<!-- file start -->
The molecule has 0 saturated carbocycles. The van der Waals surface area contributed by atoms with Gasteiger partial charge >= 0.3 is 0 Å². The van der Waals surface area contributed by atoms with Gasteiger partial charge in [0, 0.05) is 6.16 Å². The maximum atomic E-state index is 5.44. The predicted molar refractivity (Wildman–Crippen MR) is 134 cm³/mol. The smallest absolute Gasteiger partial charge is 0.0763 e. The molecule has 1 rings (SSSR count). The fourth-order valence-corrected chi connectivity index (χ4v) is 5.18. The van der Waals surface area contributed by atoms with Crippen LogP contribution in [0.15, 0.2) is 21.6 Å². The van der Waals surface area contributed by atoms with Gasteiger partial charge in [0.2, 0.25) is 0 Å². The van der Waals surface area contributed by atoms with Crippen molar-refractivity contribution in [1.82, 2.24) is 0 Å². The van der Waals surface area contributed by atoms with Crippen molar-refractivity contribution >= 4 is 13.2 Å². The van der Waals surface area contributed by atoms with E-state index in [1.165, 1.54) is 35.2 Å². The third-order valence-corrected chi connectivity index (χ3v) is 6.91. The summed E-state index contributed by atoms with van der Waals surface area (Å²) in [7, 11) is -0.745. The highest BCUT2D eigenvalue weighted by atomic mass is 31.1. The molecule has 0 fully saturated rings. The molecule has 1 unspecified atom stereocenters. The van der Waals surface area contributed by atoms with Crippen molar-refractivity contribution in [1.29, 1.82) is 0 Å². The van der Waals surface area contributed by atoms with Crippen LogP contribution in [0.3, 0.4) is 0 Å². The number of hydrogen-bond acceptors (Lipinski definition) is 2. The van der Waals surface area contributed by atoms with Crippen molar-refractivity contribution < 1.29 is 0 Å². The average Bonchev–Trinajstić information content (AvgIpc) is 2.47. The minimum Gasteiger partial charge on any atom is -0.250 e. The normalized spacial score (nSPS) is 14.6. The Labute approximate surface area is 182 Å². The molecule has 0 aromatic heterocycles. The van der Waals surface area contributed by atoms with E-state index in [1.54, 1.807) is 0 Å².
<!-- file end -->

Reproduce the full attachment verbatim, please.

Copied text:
The molecule has 0 saturated carbocycles. The van der Waals surface area contributed by atoms with Gasteiger partial charge >= 0.3 is 0 Å². The van der Waals surface area contributed by atoms with Gasteiger partial charge in [0, 0.05) is 6.16 Å². The maximum atomic E-state index is 5.44. The predicted molar refractivity (Wildman–Crippen MR) is 134 cm³/mol. The smallest absolute Gasteiger partial charge is 0.0763 e. The molecule has 1 rings (SSSR count). The fourth-order valence-corrected chi connectivity index (χ4v) is 5.18. The van der Waals surface area contributed by atoms with Crippen LogP contribution in [0.15, 0.2) is 21.6 Å². The van der Waals surface area contributed by atoms with Gasteiger partial charge in [0.2, 0.25) is 0 Å². The van der Waals surface area contributed by atoms with Crippen molar-refractivity contribution in [1.82, 2.24) is 0 Å². The van der Waals surface area contributed by atoms with Crippen molar-refractivity contribution >= 4 is 13.2 Å². The van der Waals surface area contributed by atoms with E-state index in [1.165, 1.54) is 35.2 Å². The third-order valence-corrected chi connectivity index (χ3v) is 6.91. The summed E-state index contributed by atoms with van der Waals surface area (Å²) in [7, 11) is -0.745. The highest BCUT2D eigenvalue weighted by atomic mass is 31.1. The molecule has 0 fully saturated rings. The molecule has 1 unspecified atom stereocenters. The van der Waals surface area contributed by atoms with Crippen molar-refractivity contribution in [1.29, 1.82) is 0 Å². The van der Waals surface area contributed by atoms with Crippen LogP contribution in [0.3, 0.4) is 0 Å². The number of hydrogen-bond acceptors (Lipinski definition) is 2. The van der Waals surface area contributed by atoms with Crippen molar-refractivity contribution < 1.29 is 0 Å². The average Bonchev–Trinajstić information content (AvgIpc) is 2.47. The minimum Gasteiger partial charge on any atom is -0.250 e. The normalized spacial score (nSPS) is 14.6. The Labute approximate surface area is 182 Å². The molecule has 0 aromatic heterocycles. The van der Waals surface area contributed by atoms with E-state index in [1.54, 1.807) is 0 Å².